The Canon EOS R is one of Canon’s full frame mirrorless cameras aimed at the prosumer. It now benefits from the ever-growing range of RF-mount lenses available. These include a good number of prestigious L-series lenses too.
In this review, we’ll look in detail at its specs and performance, and compare it briefly with others that you might consider.
[ExpertPhotography is supported by readers. Product links on ExpertPhotography are referral links. If you use one of these and buy something, we make a little bit of money. Need more info? See how it all works here.]
Canon EOS R Overview and Specifications
Canon EOS R
|Lens Mount||Canon RF|
|Maximum ISO (Native)||
The EOS R wasn’t Canon’s first
As Canon’s first full frame
At its core, it has the same high-resolution, 30.3MP (megapixel), full frame CMOS sensor found in the Canon 5D Mark IV. The sensor, combined with the speedy DIGIC 8 image processor, helps make the EOS R one of the most powerful cameras.
With the same sensor, you are getting the image quality of the EOS 5D Mark IV, but for a more attractive price. Additionally, you get a new way to capture scenes. There is an electronic viewfinder instead of the traditional optical viewfinder.
A few more essential features—it captures 4K video at up to 30p (frames per second) and shoots at speeds of up to 8fps. Plus, it is lighter and more compact than traditional Canon DSLR cameras.
One frequently asked question is if Canon has discontinued the camera. I don’t know where the rumor first started. But Canon is still making the EOS R and has no plans to stop.
Who is the Canon EOS R For?
As a top-tier
One group it’s catered towards is long-time Canon users who want a more compact camera. The EOS R is perfect because it’s noticeably smaller and lighter. But at the same time, you can keep all your old Canon lenses (EF).
With 4K capabilities, it’s also a solid choice for hybrid videographers who shoot videos and stills. While it’s not the best video camera on the planet, you can still comfortably do professional work with it. But if you primarily shoot video, I would opt for the more expensive Sony A7S III.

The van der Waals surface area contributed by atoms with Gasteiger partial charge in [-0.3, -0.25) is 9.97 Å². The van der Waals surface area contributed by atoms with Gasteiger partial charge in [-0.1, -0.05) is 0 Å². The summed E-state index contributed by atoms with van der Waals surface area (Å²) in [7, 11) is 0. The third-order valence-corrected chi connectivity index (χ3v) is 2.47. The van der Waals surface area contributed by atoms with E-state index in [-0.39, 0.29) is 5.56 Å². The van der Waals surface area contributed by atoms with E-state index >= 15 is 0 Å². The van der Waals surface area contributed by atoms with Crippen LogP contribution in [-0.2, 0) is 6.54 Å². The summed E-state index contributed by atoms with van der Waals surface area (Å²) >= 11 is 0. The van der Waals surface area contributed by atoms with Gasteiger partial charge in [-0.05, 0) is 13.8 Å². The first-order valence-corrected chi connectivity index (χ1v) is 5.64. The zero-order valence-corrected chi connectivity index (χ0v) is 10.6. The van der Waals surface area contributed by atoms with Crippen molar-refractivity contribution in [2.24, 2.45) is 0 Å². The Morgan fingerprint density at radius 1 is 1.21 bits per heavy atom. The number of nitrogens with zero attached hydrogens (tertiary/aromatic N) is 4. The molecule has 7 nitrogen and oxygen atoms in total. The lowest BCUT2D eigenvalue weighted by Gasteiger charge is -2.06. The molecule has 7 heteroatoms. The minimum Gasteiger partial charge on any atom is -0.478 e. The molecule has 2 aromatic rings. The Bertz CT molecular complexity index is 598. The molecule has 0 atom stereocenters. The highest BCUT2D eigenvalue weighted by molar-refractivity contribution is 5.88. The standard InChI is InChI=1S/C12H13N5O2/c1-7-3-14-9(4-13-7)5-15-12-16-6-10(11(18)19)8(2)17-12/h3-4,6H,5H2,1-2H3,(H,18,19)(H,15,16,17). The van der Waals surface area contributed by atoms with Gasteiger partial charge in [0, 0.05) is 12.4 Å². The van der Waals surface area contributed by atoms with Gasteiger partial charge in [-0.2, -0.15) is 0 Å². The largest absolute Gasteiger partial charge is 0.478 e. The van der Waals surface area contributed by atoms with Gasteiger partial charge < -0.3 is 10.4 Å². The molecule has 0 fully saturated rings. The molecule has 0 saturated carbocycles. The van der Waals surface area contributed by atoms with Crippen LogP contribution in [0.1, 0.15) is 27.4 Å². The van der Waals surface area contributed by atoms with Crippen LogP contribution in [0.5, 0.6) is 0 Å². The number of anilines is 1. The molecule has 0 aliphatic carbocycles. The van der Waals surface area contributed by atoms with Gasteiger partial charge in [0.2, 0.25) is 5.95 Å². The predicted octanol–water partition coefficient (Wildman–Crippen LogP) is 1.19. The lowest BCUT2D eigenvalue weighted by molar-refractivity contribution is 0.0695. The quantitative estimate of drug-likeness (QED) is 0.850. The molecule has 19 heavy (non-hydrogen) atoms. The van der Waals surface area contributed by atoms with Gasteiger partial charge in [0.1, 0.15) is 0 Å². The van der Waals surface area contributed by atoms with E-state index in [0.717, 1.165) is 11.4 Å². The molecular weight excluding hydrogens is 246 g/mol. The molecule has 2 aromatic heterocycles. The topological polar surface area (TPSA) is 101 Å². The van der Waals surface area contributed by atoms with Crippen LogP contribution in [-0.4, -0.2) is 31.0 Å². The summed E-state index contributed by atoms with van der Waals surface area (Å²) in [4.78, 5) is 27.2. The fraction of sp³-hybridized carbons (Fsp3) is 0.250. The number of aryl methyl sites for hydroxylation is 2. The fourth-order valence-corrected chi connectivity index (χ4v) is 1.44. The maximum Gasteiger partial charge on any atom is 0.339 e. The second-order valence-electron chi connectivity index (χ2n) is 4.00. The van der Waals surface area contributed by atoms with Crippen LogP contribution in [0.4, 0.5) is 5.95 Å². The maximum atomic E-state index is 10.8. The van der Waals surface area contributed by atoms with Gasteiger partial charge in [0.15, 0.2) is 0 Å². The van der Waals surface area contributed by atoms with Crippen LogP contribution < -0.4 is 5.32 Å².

Key Features of the Canon EOS R
Let’s dive in and discover where the Canon EOS R
Mount and Compatibility
The new RF mount sticks to Canon’s standard 54mm diameter. Where it differs is the shorter 20mm flange distance. That is less than half the EF lens mount size with a 44mm flange distance.
This huge difference-maker gives Canon the ability to design and create smaller and faster lenses. Furthermore, this short and wide new mount allows designers to work with wider apertures, which we all want.
Another significant difference is the 12-pin electronic connection. For comparison, the Canon 5D Mark IV has an 8-pin connection. The upgraded contact system speeds up communication between the camera and the lens. Thus, there is faster data transfer.
Two areas where this is obvious are autofocus and image stabilization. Both are noticeably better on the EOS R than on older DSLRs.
Lenses and Adapters
One downside of the new RF mount is that a limited number of native lenses are available. But Canon is working hard on this and is debuting more lenses every year. Likewise, the number of third-party lenses available is low.
If you are looking for a general-purpose lens, go for the 35mm f/1.8 Macro. But professionals might prefer the 28-70mm f/2 USM lens. I enjoyed using both the 50mm prime and 28-70mm standard zoom lens. I liked them both for their sharpness, quality, and versatility.
Finally, with the help of an EF to RF lens mount adapter, you can unlock the entire lineup of Canon EF lenses. On top of that, there are also RF lens extenders of 1.4x and 2.0x.
Sensor and Image Quality
The Canon EOS R has the same 30.3MP full frame CMOS sensor as the Canon 5D Mark IV. It measures 36×24 mm and is slightly larger than competing full frame cameras like the Sony Alpha A7 III.
With 30.3MP, the EOS R has a higher resolution than most competitors. The Sony A7R IV is the only one with a significantly higher pixel count. Additionally, it houses a potent Digic 8 image processor.
Regarding image quality, the sensor delivers images with a maximum resolution of 6720×4480. That’s massive! You should have no issues cropping, zooming in, or enlarging photos while editing.
In terms of dynamic range, it’s excellent. It has a score of 13.5 on the dynamic range test. That aligns with Canon’s other high-end cameras and professional full frame cameras from brands like Sony and FujiFilm.